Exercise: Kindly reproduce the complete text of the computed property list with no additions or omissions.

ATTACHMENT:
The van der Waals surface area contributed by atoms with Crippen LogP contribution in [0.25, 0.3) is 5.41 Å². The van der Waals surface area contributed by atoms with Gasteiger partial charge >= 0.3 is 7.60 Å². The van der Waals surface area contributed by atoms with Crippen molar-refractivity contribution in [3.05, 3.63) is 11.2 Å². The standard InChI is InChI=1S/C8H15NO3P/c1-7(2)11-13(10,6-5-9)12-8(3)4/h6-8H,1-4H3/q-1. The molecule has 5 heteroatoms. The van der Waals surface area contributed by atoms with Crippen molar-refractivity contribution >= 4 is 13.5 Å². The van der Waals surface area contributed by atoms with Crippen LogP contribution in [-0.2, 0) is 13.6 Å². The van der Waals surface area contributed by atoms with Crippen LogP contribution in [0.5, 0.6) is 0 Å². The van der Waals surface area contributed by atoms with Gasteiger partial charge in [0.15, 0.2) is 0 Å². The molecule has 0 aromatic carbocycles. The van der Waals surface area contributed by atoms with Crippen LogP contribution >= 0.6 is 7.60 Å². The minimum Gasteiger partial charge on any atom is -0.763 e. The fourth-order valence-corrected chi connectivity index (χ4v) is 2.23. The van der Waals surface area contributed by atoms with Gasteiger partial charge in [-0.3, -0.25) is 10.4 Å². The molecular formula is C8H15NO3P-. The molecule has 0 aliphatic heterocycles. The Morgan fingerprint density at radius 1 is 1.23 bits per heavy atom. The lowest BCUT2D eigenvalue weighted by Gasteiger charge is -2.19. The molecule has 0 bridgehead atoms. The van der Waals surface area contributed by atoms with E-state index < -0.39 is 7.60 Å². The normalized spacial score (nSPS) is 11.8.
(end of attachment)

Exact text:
The van der Waals surface area contributed by atoms with Crippen LogP contribution in [0.25, 0.3) is 5.41 Å². The van der Waals surface area contributed by atoms with Gasteiger partial charge >= 0.3 is 7.60 Å². The van der Waals surface area contributed by atoms with Crippen molar-refractivity contribution in [3.05, 3.63) is 11.2 Å². The standard InChI is InChI=1S/C8H15NO3P/c1-7(2)11-13(10,6-5-9)12-8(3)4/h6-8H,1-4H3/q-1. The molecule has 5 heteroatoms. The van der Waals surface area contributed by atoms with Crippen molar-refractivity contribution >= 4 is 13.5 Å². The van der Waals surface area contributed by atoms with Crippen LogP contribution in [-0.2, 0) is 13.6 Å². The van der Waals surface area contributed by atoms with Crippen LogP contribution in [0.5, 0.6) is 0 Å². The van der Waals surface area contributed by atoms with Gasteiger partial charge in [0.15, 0.2) is 0 Å². The molecule has 0 aromatic carbocycles. The van der Waals surface area contributed by atoms with Crippen LogP contribution >= 0.6 is 7.60 Å². The minimum Gasteiger partial charge on any atom is -0.763 e. The fourth-order valence-corrected chi connectivity index (χ4v) is 2.23. The van der Waals surface area contributed by atoms with Gasteiger partial charge in [-0.3, -0.25) is 10.4 Å². The molecular formula is C8H15NO3P-. The molecule has 0 aliphatic heterocycles. The Morgan fingerprint density at radius 1 is 1.23 bits per heavy atom. The lowest BCUT2D eigenvalue weighted by Gasteiger charge is -2.19. The molecule has 0 bridgehead atoms. The van der Waals surface area contributed by atoms with E-state index < -0.39 is 7.60 Å². The normalized spacial score (nSPS) is 11.8.